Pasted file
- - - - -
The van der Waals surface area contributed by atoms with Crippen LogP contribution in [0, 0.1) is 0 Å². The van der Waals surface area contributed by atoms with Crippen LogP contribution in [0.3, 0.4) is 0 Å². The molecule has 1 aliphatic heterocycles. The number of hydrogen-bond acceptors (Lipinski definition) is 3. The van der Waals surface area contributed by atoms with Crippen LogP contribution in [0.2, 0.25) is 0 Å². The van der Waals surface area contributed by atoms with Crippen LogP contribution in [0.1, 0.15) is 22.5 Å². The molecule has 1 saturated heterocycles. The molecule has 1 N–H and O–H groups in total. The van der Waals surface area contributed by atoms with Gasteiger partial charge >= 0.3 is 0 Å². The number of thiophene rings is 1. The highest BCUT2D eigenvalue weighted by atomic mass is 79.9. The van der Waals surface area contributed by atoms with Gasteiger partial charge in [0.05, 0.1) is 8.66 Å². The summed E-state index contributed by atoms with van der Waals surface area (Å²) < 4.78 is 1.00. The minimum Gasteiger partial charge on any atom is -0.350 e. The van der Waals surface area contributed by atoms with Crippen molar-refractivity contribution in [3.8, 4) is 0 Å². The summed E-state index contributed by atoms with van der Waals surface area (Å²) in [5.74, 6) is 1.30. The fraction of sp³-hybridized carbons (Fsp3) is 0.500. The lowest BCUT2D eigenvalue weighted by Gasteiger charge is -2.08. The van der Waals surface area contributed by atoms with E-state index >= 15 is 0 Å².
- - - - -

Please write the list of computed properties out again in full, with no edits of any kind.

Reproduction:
The van der Waals surface area contributed by atoms with Crippen LogP contribution in [0, 0.1) is 0 Å². The van der Waals surface area contributed by atoms with Crippen LogP contribution in [0.3, 0.4) is 0 Å². The molecule has 1 aliphatic heterocycles. The number of hydrogen-bond acceptors (Lipinski definition) is 3. The van der Waals surface area contributed by atoms with Crippen LogP contribution in [0.2, 0.25) is 0 Å². The van der Waals surface area contributed by atoms with Crippen LogP contribution in [0.1, 0.15) is 22.5 Å². The molecule has 1 saturated heterocycles. The molecule has 1 N–H and O–H groups in total. The van der Waals surface area contributed by atoms with Gasteiger partial charge >= 0.3 is 0 Å². The number of thiophene rings is 1. The highest BCUT2D eigenvalue weighted by atomic mass is 79.9. The van der Waals surface area contributed by atoms with Gasteiger partial charge in [0.05, 0.1) is 8.66 Å². The summed E-state index contributed by atoms with van der Waals surface area (Å²) < 4.78 is 1.00. The minimum Gasteiger partial charge on any atom is -0.350 e. The van der Waals surface area contributed by atoms with Crippen molar-refractivity contribution in [3.8, 4) is 0 Å². The summed E-state index contributed by atoms with van der Waals surface area (Å²) in [5.74, 6) is 1.30. The fraction of sp³-hybridized carbons (Fsp3) is 0.500. The lowest BCUT2D eigenvalue weighted by Gasteiger charge is -2.08. The van der Waals surface area contributed by atoms with E-state index >= 15 is 0 Å².